Thanks to both of you! I think we will have to pull the engine apart again and re-do to the bet of our resources…“the same mountainbike” - had to give away my fluroscent pink (custom spray paint job) Specialized stel-frame Stumpjumper whe we left…some good memories. Thanks again!

Thanks for the chuckle. Sincere best to you.

I agree with the same mountainbike, but if you don’t have access to a hone, you can use a fine grit sandpaper. I have done that in an emergency and it worked. But, before you teardown the engine, try lugging it a few times. If you have a manual transmission, put it in the highest gear at about 30 mph and floor it to about 50 mph (48kph to 80kph) and repeat a few times. It makes the rings scrape the cylinder walls and will sometimes get them to break in.

If you pull the pistons, you have to use new ones, but since they are new, you might get by with just sanding the edges of them. I knew a 15 yo kid that did that to an engine and it worked, but he did hone the cylinder walls.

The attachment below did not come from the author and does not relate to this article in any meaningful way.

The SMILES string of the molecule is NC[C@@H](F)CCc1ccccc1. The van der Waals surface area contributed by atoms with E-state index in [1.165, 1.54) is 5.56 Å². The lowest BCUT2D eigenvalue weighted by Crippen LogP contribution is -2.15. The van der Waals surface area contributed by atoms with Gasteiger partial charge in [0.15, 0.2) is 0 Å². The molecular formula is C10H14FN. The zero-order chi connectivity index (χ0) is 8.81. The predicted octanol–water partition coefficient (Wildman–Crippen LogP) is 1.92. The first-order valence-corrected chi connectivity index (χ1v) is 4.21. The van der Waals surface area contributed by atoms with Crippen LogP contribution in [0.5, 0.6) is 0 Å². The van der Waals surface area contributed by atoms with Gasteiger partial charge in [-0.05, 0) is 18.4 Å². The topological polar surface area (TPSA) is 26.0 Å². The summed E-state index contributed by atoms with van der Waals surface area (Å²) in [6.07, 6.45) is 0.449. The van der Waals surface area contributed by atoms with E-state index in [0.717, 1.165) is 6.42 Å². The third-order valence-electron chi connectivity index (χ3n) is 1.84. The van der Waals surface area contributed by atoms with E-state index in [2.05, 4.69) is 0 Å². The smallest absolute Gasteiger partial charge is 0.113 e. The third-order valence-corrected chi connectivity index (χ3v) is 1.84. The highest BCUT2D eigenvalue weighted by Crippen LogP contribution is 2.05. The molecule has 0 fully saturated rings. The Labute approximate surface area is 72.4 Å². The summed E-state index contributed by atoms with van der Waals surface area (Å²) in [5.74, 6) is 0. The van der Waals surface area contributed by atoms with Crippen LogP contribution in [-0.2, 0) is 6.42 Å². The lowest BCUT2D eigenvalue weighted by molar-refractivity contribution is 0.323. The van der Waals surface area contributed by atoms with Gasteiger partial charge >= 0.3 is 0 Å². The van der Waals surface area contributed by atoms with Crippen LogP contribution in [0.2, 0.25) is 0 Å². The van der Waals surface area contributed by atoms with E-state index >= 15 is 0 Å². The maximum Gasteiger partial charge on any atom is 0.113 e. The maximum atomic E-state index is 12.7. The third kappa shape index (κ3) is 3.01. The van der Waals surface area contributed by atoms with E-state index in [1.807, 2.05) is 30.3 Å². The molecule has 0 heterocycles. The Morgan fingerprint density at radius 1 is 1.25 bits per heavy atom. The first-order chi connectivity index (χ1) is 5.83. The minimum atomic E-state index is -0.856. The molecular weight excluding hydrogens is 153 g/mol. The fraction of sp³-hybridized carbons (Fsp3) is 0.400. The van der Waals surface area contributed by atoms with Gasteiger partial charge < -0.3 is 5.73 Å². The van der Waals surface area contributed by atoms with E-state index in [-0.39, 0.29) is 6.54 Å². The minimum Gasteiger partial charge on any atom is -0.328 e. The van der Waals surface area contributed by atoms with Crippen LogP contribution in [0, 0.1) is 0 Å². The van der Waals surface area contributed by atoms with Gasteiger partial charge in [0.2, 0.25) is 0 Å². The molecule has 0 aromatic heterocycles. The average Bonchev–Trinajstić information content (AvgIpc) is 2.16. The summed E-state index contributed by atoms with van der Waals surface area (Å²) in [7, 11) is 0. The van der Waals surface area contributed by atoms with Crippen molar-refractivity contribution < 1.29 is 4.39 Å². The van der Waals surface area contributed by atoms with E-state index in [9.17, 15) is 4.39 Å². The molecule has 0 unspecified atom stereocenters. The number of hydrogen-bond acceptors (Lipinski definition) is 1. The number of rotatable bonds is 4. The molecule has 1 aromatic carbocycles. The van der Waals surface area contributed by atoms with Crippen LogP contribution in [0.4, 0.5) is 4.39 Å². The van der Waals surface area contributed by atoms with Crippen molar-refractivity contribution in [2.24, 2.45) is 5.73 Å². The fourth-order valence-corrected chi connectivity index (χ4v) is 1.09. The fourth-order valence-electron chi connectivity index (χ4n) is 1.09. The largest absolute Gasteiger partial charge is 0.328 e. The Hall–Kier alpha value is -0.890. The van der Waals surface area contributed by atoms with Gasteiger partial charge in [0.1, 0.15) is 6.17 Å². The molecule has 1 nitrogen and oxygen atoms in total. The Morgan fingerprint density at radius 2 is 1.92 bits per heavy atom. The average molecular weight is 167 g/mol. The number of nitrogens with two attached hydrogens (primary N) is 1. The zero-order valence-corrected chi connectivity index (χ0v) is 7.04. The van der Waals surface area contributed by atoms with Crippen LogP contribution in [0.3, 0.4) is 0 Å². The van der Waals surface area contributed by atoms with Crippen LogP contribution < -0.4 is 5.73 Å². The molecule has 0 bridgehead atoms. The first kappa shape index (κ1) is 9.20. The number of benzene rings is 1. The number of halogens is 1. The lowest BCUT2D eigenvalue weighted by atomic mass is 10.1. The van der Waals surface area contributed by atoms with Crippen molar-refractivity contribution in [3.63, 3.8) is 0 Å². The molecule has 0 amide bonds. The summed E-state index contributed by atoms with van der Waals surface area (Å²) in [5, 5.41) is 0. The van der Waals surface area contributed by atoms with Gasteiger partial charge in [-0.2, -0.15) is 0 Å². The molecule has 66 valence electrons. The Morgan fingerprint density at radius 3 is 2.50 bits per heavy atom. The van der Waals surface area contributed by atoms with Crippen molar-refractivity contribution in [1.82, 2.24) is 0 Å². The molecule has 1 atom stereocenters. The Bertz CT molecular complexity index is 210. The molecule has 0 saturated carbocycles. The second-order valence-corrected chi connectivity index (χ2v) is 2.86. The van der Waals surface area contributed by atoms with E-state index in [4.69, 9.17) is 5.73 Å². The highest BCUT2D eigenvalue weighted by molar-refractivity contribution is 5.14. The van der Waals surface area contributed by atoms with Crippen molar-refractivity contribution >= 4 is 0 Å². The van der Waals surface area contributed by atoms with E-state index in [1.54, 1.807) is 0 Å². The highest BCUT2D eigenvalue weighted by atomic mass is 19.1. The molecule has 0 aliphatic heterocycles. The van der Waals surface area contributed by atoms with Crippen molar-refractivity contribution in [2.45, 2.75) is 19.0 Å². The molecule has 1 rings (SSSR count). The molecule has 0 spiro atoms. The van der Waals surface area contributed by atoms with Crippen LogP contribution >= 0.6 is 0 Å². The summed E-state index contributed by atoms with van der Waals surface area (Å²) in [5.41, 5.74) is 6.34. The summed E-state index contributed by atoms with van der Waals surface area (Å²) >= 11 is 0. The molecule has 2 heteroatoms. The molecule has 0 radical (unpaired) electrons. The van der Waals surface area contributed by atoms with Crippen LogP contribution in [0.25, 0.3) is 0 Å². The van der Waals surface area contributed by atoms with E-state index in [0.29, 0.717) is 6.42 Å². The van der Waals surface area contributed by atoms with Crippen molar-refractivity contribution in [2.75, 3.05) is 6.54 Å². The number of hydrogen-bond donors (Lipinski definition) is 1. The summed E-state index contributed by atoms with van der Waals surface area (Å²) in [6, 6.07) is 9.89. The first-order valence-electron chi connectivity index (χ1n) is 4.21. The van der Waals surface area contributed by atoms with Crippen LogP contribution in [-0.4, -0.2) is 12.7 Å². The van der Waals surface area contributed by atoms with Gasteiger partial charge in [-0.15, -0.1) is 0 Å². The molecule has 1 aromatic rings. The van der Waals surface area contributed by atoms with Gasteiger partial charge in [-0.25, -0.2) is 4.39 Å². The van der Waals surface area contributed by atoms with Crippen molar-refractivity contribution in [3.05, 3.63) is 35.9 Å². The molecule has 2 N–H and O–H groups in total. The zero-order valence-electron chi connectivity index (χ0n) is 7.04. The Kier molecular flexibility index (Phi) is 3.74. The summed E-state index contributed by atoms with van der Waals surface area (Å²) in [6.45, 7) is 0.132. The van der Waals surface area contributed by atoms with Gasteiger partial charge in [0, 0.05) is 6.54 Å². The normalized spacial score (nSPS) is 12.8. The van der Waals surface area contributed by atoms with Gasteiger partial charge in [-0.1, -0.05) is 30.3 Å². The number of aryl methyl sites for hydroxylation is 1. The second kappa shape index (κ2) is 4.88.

The 160 compression is too low, especially on an engine with new rings. Odds are if you run a wet compression test that number will jump up quite a bit. That would be a piston ring issue, or plural.

There’s a lot of reasons why the rings aren’t sealing. Lousy hone job (or no hone at all), egged or tapered cylinders, scored cylinders, poor piston ring fit, or even installing the rings upside down on the pistons. (Yes, many piston rings are a one way fit and if one is not aware of any subtle hint as to why they are proprietary it would be very easy to install them incorrectly.)

Every Toyota motor I’ve worked on required the rings to be installed with the very small stamp to be towards the top of the piston.


A number of years back, a friend who was a heavy diesel mechanic, often stated how he would “fix” an overhaul where the rings didn’t seat. His “fix” was to throw a handful of Bon Ami into the air intake while the engine was revved up. He said you could even hear the rings seating-in. After an oil change, all was good to go.

I certainly wouldn’t recommend this approach, but has anyone heard of doing this?